Thomas Struth, ‘Art Institute of Chicago II, Chicago’, 1990, Phillips

Property Subject to the Artist's Resale Right (see Conditions of Sale for further information)

ULTIMATE

This work is number 1 from the sold-out edition of 10.

Image: 136.8 x 175 cm (53 7/8 x 68 7/8 in.)
Frame: 187.3 x 222.5 cm (73 3/4 x 87 5/8 in.)

Signature: Signed, titled, dated and numbered 1/10 twice in pencil on the verso.

Photographie III – Thomas Struth - Museum Photographs, Hamburger Kunsthalle, Hamburg, 11 November 1993 - 16 January 1994
Thomas Struth: Strangers and Friends – Photographs 1986 - 1992, The Institute of Contemporary Art, Boston, 19 January - 27 March 1994; Art Gallery of Ontario, Toronto, 18 January - 9 April 1995
Thomas Struth: Still, Carreé d’Art – Musee d’Art Contemporain, Nîmes, 14 March - 7 June 1998; Centre National de la Photographie, Paris, 20 January - 15 March 1999
Thomas Struth 1977-2002, Dallas Museum of Art, Dallas, 12 May - 18 August 2002; The Museum of Contemporary Art, Los Angeles, 14 September - 5 January 2003; The Metropolitan Museum of Art, New York, 4 February - 18 May 2003; Museum of Contemporary Art, Chicago, 28 June - 28 September 2003
Thomas Struth: Photographs 1978-2010, Kunsthaus Zürich, Zürich, 11 June - 12 September 2010; Kunstsammlung NRW, Düsseldorf, 26 February - 19 June 2011; Museu Serralves, Porto, 29 October 2011 - 26 February 2012
For another print

Thomas Struth: Museum Photographs, Schirmer/Mosel, 1993, p. 13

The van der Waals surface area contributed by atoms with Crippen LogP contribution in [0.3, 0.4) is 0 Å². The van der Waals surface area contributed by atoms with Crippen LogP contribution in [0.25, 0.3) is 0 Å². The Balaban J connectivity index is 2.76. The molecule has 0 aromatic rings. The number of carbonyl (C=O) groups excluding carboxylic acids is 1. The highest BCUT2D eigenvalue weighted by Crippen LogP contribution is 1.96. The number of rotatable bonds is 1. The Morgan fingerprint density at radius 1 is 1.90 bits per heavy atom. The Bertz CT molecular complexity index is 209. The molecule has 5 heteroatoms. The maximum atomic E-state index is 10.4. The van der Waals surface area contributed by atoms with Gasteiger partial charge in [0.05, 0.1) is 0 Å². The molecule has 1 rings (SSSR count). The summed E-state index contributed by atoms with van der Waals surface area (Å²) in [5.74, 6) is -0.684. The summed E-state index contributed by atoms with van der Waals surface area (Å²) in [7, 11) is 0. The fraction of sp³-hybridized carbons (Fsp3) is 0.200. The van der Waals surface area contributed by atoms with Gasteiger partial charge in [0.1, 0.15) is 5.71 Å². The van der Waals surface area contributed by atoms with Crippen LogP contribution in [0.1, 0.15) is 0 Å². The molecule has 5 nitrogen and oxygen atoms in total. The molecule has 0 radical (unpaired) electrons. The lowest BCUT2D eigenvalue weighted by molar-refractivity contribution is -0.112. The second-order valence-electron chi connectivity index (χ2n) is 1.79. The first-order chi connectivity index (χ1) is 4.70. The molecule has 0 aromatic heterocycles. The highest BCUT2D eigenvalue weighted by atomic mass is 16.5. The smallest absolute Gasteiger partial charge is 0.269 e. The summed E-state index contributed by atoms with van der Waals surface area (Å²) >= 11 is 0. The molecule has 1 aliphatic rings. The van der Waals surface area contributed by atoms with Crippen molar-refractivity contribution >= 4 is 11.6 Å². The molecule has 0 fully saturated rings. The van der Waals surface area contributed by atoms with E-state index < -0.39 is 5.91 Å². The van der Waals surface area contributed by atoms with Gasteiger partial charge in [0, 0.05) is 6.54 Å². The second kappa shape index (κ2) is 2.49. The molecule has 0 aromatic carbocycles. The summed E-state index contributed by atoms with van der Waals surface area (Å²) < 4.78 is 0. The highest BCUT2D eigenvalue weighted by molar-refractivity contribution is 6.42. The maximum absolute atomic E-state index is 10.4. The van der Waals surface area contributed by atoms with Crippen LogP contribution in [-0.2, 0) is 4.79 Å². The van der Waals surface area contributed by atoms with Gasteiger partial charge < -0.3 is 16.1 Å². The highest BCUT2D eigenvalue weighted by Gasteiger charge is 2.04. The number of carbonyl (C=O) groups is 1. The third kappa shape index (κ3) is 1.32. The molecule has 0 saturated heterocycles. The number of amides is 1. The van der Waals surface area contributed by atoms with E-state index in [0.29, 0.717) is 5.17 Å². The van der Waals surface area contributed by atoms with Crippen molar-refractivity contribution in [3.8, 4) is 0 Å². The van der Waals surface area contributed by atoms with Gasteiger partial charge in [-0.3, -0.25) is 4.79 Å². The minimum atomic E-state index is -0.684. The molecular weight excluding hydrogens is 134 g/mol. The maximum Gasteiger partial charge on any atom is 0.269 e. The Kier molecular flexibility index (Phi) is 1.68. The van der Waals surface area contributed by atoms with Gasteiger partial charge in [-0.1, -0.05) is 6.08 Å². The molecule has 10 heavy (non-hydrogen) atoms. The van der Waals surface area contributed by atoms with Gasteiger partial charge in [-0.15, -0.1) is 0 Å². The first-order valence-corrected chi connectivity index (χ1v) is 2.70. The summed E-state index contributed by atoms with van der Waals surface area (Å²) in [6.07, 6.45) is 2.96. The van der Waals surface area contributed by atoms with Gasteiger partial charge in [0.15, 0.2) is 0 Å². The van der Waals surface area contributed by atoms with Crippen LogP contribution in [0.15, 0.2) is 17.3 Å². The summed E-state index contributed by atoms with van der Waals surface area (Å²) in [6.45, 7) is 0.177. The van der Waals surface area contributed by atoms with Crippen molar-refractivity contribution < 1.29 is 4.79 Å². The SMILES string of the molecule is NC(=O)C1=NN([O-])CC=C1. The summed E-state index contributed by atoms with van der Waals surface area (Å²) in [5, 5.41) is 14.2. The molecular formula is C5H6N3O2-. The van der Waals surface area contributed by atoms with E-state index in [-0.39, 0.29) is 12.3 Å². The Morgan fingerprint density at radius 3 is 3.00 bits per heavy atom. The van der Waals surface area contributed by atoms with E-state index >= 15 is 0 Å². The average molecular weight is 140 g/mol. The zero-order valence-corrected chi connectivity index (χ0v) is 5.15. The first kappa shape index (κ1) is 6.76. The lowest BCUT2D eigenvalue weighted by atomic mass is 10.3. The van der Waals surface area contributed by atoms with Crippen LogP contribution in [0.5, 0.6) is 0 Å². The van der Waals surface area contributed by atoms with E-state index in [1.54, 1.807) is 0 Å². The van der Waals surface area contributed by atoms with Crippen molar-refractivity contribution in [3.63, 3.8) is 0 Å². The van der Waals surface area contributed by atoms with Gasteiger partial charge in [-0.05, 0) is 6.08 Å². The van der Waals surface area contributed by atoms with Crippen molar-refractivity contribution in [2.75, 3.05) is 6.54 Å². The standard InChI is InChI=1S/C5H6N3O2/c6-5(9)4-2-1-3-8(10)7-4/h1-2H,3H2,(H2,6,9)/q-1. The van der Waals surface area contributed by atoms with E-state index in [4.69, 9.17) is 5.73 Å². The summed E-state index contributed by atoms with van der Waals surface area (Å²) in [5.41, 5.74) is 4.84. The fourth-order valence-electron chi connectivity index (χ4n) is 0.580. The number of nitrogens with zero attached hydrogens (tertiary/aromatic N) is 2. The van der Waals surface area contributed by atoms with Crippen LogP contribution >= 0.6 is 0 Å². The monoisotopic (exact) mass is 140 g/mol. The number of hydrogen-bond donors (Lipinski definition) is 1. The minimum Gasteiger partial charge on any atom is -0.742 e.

Thomas Struth: Strangers and Friends, MIT Press, 1994, p. 19
Thomas Struth: Still, Schirmer/Mosel, 1998, p. 73
Thomas Struth: 1977-2002, Schirmer/Mosel, 2002, p. 105
Thomas Struth: Museum Photographs, Schirmer/Mosel, 2005, p. 49
Thomas Struth: Photographs 1978-2010, Schirmer/Mosel, 2010, p. 119

Acquired directly from the artist

About Thomas Struth

Thomas Struth takes mesmerizing photographs that express his belief in photography as “a tool of scientific origin for psychological exploration.” He began taking pictures in 1976, influenced by his studies with three of the most important contemporary German artists of the time—painter and mixed media artist Gerhard Richter and photographers Bernd and Hilla Becher. After his early black-and-white series of deadpan views of cityscapes eerily devoid of any signs of urban life, in 1989, Struth began work on his best-known cycle, the “Museum Photographs.” In these large-format, color-saturated photographs, Struth captures individuals and crowds looking at famous works of Western art in the world’s most popular museums. While looking at the “Museum Photographs,” viewers are confronted with the act of looking itself and the social complexities of seeing and being seen.

German, b. 1954, Geldern, Germany, based in Düsseldorf, Germany